Richland octogenarian's work to be displayed at Westmont arts center

Mar. 2—JOHNSTOWN, Pa. — The life of a Richland Township artist will be chronicled in an upcoming exhibition.

"My Life and My Art, a Very Natural and Comfortable Clutter," an exhibition by Sally Stewart, will be on display Saturday through April 28 in the Goldhaber-Fend Fine Arts Center gallery at the Community Arts Center of Cambria County, 1217 Menoher Blvd., Westmont.

The show will feature a collection of woodcarvings, drawings and paintings, ranging from newer pieces to those Stewart completed decades ago.

"I'm 89 and I wouldn't be having another large exhibition, so this is an important one for me," Stewart said.

"When I look at the things that I've gathered for the show, it really speaks a lot about my whole life," she said.

"I started with art when I was a little kid, and over the years, it never went away. It's always with me and one of the things I am."

The exhibition includes more than 100 pieces.

"There's art of many media because I have a love of media and it sets me free to express things in a lot of different ways," Stewart said.

"There are some pieces that are history because they were in existence when I was growing up, like the steel mills and street cars, and now they're gone. Then there are little things that are expressions of something I felt in that moment, and there are things that are known and felt by everybody and are common."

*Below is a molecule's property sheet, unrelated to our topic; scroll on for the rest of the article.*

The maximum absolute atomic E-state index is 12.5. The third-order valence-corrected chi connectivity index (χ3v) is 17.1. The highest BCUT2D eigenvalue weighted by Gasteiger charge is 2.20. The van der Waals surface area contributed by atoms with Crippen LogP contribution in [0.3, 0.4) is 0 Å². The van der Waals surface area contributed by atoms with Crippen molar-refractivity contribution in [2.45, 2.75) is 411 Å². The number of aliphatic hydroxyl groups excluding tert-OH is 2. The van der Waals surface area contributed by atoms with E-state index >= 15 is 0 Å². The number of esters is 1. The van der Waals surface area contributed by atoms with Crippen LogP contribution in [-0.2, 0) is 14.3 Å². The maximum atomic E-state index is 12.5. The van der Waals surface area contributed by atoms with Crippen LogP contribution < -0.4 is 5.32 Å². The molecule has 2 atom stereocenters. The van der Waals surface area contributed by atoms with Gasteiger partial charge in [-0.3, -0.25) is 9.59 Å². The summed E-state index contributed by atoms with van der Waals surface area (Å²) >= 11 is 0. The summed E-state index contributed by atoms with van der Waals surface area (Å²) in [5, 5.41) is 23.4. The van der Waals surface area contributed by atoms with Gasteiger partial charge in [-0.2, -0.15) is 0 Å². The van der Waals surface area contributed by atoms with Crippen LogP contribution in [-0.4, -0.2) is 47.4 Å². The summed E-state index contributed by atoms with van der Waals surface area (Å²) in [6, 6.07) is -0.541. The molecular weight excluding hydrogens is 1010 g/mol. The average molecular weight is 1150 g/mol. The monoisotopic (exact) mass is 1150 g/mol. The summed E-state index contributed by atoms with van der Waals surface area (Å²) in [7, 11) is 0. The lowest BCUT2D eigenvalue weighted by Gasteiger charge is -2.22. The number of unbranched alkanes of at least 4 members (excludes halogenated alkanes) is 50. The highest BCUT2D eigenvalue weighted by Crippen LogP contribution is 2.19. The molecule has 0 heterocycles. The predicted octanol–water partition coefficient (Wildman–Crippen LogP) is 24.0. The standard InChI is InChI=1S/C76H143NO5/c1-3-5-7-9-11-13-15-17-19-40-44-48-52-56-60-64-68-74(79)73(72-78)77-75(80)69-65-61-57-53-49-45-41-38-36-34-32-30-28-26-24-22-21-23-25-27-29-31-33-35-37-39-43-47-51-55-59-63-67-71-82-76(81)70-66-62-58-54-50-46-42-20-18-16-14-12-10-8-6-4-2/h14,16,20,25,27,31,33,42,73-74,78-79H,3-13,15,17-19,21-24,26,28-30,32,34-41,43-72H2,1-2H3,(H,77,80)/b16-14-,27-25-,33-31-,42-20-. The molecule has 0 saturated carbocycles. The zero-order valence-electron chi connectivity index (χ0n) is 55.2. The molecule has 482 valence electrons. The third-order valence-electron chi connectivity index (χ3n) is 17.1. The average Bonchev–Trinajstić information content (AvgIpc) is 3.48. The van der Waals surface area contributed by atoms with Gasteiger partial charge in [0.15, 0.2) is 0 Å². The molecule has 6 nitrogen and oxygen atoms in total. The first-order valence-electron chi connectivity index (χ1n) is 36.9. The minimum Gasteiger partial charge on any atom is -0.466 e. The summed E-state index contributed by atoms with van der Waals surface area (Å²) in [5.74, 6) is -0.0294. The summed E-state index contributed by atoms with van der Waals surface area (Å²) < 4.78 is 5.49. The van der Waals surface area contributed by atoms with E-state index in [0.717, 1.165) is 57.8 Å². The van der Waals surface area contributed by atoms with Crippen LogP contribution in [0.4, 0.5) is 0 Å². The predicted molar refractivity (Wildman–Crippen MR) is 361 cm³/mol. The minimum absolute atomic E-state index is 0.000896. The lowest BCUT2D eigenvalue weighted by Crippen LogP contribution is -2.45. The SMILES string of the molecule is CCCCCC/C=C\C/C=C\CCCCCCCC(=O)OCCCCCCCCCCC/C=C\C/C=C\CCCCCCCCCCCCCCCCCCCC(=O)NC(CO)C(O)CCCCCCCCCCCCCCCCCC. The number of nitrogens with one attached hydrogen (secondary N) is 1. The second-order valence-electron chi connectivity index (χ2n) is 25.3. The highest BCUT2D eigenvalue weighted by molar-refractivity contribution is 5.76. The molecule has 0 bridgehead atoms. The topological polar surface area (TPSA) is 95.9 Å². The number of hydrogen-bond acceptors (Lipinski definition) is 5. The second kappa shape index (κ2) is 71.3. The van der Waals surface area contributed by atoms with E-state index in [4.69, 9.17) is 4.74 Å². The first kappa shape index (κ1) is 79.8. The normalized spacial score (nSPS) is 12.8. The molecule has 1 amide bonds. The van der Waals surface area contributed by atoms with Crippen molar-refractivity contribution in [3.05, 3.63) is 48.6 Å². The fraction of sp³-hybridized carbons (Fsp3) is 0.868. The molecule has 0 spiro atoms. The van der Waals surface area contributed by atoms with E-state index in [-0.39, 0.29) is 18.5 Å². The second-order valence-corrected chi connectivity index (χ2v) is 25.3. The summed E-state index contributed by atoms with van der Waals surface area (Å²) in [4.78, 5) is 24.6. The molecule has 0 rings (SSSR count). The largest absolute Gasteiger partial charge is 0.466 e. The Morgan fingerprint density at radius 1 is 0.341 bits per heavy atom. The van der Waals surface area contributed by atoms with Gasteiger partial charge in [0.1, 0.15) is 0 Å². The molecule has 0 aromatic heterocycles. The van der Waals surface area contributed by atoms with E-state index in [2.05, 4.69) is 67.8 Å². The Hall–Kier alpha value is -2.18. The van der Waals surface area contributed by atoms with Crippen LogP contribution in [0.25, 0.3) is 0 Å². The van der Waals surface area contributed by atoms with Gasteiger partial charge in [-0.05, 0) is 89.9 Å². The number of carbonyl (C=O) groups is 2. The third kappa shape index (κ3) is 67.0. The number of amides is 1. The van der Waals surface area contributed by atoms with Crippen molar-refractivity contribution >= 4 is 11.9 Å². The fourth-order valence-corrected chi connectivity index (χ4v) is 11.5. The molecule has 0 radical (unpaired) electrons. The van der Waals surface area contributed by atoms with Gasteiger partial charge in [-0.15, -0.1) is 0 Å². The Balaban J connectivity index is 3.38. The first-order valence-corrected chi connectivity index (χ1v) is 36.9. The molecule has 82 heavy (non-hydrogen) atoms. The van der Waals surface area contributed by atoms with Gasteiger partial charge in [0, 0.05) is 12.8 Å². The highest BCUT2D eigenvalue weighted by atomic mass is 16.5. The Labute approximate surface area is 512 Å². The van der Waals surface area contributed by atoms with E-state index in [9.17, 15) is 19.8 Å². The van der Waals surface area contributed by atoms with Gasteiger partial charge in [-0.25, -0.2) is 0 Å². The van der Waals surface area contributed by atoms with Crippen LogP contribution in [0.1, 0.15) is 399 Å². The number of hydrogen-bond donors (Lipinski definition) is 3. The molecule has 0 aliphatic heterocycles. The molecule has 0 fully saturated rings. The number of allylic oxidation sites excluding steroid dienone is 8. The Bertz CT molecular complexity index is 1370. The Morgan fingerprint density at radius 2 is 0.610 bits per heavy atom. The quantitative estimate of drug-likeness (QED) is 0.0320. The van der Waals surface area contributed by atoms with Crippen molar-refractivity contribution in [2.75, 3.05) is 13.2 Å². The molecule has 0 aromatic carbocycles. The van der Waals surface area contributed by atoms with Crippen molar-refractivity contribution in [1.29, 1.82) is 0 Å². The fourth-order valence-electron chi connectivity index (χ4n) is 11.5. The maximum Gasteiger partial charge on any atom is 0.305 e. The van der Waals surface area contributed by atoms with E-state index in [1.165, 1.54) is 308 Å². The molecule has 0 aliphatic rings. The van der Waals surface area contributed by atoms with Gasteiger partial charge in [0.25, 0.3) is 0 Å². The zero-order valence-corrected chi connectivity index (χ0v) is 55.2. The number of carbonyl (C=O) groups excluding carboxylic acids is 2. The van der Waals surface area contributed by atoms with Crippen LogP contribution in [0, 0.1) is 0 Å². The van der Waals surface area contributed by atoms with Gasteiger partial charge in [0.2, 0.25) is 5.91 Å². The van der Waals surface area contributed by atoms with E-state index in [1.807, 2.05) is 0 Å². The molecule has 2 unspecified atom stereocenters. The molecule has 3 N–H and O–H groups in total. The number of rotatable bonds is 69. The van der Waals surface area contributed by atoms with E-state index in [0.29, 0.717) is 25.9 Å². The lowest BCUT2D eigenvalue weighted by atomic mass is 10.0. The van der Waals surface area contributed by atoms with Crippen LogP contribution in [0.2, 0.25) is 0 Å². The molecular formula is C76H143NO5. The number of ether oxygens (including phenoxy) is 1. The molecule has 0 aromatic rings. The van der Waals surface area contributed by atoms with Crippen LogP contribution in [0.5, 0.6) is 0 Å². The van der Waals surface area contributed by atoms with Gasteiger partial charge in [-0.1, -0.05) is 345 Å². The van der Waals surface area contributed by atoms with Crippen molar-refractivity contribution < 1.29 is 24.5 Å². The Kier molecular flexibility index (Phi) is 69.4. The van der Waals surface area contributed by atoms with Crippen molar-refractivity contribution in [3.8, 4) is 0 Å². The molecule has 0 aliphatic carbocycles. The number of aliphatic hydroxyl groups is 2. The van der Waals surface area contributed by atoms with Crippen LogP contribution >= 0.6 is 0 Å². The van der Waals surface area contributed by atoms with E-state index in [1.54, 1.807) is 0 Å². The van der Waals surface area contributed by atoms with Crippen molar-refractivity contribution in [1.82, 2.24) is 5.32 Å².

Stewart said art to her is a language that speaks when words wouldn't.

"The pieces that I'm finishing now are global issues that pound at us day after day such as the Ukrainian war, COVID-19, the refugees and the homeless," she said.

"This show represents what was important to me at certain times, but also maybe had a connection to community or to world events."

Stewart said she enjoys drawing with a pencil and painting with watercolors.

"In the early '70s, I discovered that I could do woodcarving, and I've loved that over the years," she said.

"Each medium opened the door to meeting certain people, so one of the blessings is that through art, I've met some wonderful people."

Stewart said she's inspired by life around her and her feelings toward things.

"I find that it's very difficult to come to terms with a feeling," she said.

"How do you take something that doesn't really exist in form with no color or shape and express that? So some of the feelings, like the isolation from COVID-19 and the invisible barrier that kept me where I was and kept other people, how do you do that in a way that you can share those feelings?"

Stewart said the show will be arranged in groupings.

"There will be several steel mill-related pieces, as well as some street cars, farms and floral things," she said.

"In another, I hope to have pieces that relate to human suffering.

"I've written little blogs about some of these that will explain to viewers what I was up to when I did them."

Stewart said she hopes that viewers will find at least one thing that will register with them and they can relate to.

"It might be a tiny thing or a big thing they'll have to study longer, but I hope they find a place for themselves at the show and a place for themselves in the art world," she said.

"To me, art is a very inclusive thing, and I appreciate a lot what other people will tell me about my art. I learn things about it from their perspective."